The Soft Parade

Protesters discuss the pros and cons of parade by-laws

Colin Vandenberg/ Uniter archives

Winnipeg’s parade by-law is being taken to task by three protesters who were arrested for parading without a permit in conjunction with a demonstration held on Sept 17, 2012. “Why should we need permission from the Chief of Police to peacefully assemble? If a peaceful assembly is a fundamental freedom in Canada, why would you need to pay a fee for permission to do that?” asks their lawyer, Ian Histed.

    Histed plans to use challenge by-law 1573/77 (commonly referred to as the City of Winnipeg Traffic By-law) on a constitutional basis. “The by-law is an unreasonable restriction of the right to peacefully assemble” - in accordance with section 2C of the Charter of Rights and Freedoms - Histed asserts.

    Under the current by-law, a parade is defined as a group of more than 30 people (or more than 10 vehicles). Protests are listed as one sub-type of parades, and all parades require a permit.

    Louise May, one of the defendants, isn’t opposed to issuing permits for parades, but does take issue with the discretionary nature of issuing permits for protests. “If it’s discretionary, then the police can choose either to say no, if they don’t want that protest to happen, or they can limit it [..] so it can’t be as visible, so those choice become political,” May says.

    While the by-law itself requires 48 hours notice for a permit request, a permit application guide posted on the City of Winnipeg website requests at least two weeks’ notice.

    Patrol Sergeant Kevin Cisaroski states that the permit system operates on a first-come-first-served basis, and that the Winnipeg Police Service requests two weeks’ notice in order to allocate police escort resources effectively. Cisaroski believes that the permit system is a matter of public safety.

    “Without [a permit], the group is putting themselves and all of their participants in [..] great possibility of danger as they’re walking down the roadway without any kind of visible police presence,” Cisaroski states.

    This risk has been mitigated thus far by police response, as “our police still end going to provide that assistance [of an escort]” to unauthorized parades, but that these events pull police resources away from “possibly higher priority policing duties,” according to the Sergeant.

    Cisaroski states that he makes no distinction between parades or protests while issuing permits on behalf of the Chief of Police, and doesn’t see the permit application process as a barrier to public assembly.  

    “Just because there’s a process involved doesn’t mean that it’s unwieldy. If they want to conduct their protest [without a permit], they can still do it, it just means that they may not be able to do it by walking down the middle of a roadway,” he states.

    Cisaroski suggested that protesters could voice their concerns in alternate locations, such as in a park, at the Legislative building, or on the sidewalk, if accessing a permit doesn’t work out for them.  

    According to Histed’s reading of the bylaw, permits are still required even if protesters are not using the street: “[Y]ou need a parade permit even if you’re parading on the sidewalk as well [..] the police take the position that if you’re going to parade on the street, you need a police escort but if you’re going to parade on the sidewalk you don’t. But the parade bylaw doesn’t say that, the parade bylaw says that you need a permit period.”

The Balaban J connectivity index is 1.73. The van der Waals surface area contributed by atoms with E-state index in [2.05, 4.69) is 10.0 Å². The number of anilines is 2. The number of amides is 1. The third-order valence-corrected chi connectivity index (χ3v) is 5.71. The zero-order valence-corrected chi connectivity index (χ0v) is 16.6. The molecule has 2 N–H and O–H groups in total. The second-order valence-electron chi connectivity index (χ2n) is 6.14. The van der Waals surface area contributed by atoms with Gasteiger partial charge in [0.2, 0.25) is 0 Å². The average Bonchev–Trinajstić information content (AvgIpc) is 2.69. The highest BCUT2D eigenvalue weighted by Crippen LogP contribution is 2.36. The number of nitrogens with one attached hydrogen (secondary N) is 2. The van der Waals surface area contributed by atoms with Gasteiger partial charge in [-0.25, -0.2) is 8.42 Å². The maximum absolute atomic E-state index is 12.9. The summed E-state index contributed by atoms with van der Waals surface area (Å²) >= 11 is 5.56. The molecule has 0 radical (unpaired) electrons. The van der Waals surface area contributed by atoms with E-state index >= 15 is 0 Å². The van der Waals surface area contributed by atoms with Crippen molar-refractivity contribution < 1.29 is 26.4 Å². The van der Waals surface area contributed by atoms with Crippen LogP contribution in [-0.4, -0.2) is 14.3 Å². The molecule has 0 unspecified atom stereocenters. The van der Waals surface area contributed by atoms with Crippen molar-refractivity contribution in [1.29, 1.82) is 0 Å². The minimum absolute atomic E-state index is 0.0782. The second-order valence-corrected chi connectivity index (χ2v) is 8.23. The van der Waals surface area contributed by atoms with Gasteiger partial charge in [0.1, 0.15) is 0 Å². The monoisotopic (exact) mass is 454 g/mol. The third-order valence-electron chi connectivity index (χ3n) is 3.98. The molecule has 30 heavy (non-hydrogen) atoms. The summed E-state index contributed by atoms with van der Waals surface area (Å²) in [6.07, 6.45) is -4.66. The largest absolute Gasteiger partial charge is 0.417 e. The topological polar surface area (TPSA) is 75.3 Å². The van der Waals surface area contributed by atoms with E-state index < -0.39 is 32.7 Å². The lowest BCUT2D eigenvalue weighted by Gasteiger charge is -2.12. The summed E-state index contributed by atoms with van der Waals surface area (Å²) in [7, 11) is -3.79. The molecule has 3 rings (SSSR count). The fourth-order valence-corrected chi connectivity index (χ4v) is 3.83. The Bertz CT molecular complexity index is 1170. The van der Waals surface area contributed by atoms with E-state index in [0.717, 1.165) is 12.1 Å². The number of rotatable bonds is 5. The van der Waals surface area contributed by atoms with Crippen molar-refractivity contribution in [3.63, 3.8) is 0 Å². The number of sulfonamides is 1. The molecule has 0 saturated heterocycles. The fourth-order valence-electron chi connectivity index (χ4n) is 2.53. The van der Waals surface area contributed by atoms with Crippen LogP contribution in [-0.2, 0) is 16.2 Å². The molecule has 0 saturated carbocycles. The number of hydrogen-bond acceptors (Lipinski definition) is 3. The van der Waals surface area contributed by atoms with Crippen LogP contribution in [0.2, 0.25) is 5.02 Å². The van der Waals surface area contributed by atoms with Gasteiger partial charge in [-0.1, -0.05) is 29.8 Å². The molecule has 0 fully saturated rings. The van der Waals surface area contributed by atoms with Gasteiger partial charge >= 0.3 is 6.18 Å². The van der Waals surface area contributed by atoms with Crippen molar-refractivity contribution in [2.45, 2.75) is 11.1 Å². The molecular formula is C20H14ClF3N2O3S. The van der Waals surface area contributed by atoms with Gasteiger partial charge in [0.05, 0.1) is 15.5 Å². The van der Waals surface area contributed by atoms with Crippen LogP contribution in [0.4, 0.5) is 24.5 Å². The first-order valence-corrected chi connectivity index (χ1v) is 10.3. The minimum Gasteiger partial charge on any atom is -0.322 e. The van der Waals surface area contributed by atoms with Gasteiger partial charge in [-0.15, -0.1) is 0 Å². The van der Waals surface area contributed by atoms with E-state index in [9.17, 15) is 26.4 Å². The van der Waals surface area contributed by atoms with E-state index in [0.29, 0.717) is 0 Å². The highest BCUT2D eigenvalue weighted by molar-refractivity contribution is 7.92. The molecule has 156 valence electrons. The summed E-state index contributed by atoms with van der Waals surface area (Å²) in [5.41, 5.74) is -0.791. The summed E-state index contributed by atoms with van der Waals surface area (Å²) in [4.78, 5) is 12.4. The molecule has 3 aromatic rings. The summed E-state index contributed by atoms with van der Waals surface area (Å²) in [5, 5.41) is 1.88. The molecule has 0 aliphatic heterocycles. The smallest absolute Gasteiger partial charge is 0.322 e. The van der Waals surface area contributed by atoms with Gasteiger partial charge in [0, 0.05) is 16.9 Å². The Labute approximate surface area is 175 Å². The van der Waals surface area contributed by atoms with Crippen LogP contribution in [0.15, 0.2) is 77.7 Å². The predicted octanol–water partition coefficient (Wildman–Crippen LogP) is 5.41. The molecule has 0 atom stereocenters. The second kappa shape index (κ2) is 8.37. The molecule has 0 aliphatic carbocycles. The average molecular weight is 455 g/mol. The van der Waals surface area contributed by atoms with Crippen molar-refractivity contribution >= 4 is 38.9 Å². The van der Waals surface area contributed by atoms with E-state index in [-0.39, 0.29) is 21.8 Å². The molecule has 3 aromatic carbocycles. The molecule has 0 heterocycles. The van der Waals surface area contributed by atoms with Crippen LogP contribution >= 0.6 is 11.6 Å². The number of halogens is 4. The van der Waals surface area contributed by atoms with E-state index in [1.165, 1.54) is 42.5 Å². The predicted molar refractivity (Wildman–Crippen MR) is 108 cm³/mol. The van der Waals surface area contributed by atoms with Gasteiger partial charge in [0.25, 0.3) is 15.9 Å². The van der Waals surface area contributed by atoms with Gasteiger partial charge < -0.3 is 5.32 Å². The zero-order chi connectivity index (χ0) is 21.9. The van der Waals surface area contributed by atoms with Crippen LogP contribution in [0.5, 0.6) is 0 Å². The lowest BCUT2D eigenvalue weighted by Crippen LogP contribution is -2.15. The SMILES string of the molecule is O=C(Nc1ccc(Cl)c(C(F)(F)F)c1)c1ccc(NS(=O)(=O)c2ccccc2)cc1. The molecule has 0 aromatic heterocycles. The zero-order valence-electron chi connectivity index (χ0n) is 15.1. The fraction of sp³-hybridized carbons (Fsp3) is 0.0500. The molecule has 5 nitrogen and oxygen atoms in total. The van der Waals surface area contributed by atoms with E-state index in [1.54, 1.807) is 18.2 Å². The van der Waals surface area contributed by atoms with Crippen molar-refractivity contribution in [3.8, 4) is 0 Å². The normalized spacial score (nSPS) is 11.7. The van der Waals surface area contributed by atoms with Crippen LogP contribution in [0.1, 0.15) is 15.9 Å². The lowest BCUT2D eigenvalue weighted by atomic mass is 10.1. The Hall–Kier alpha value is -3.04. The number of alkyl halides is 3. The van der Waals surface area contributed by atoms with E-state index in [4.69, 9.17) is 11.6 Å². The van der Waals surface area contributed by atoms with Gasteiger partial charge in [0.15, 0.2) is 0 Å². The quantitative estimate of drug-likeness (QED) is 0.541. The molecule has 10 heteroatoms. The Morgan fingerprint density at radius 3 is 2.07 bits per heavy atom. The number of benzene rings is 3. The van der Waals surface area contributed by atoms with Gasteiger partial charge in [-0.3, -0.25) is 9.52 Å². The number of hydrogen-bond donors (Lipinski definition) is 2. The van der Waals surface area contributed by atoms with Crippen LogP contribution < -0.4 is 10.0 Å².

While any person involved in a parade that hasn’t been issued a permit could be charged with parading without a permit under the bylaw, enforcement isn’t always consistent, according to Histed. Participants may have “no way of predicting when [their] conduct would attract the attention of the police.”

    To some, the enforcement of this bylaw might seem fairly random, as some spontaneous parades or protests have been allowed to run their course without any charges being laid, while others have not.  Histed acknowledges that seemingly “random and arbitrary” enforcement is not a defense for a charge, though he does consider this to be a persistent issue.

    In the instance of the September 2012 protest, “the police seemed to have suddenly come upon it and decided ‘oh, you can’t do this’, but it’s not even clear that they checked to see whether there was a permit first,” Histed states.

    Patrol Sergeant Cisaroski asserts that it is an individual’s responsibility to know the laws in order to avoid being charged for joining a parade.

    “The bylaw doesn’t specify organizers only, it requires all participants to know. It’s like any law [..] people are expected to know the laws [..] there is a law that requires participants in a parade to obtain a parade permit and if they’re participating in a parade, on a roadway, without the permit, then they are subject to prosecution.”

    While there may be differing opinions on how the bylaws are interpreted and enforced, the full text of the Traffic bylaw is available to read and download at the City of Winnipeg’s website.  Though the full text runs 43 pages, the sections affecting parades take up little more than a page and a half.

    At the very least, May hopes that through these charges, an opportunity will arise to discuss these bylaws, especially in light of recent tensions between protesters and police in Montreal. “There’s no other forum to have that discussion”, May says. “That’s why this court challenge is important, to redirect the energy and make sure that we’re community building, including with the Winnipeg Police Service [..] not hurting our communities. I have more hope that what’s happening in Quebec, [I’m] more hopeful than that.”

Published in Volume 68, Number 26 of The Uniter (May 7, 2014)

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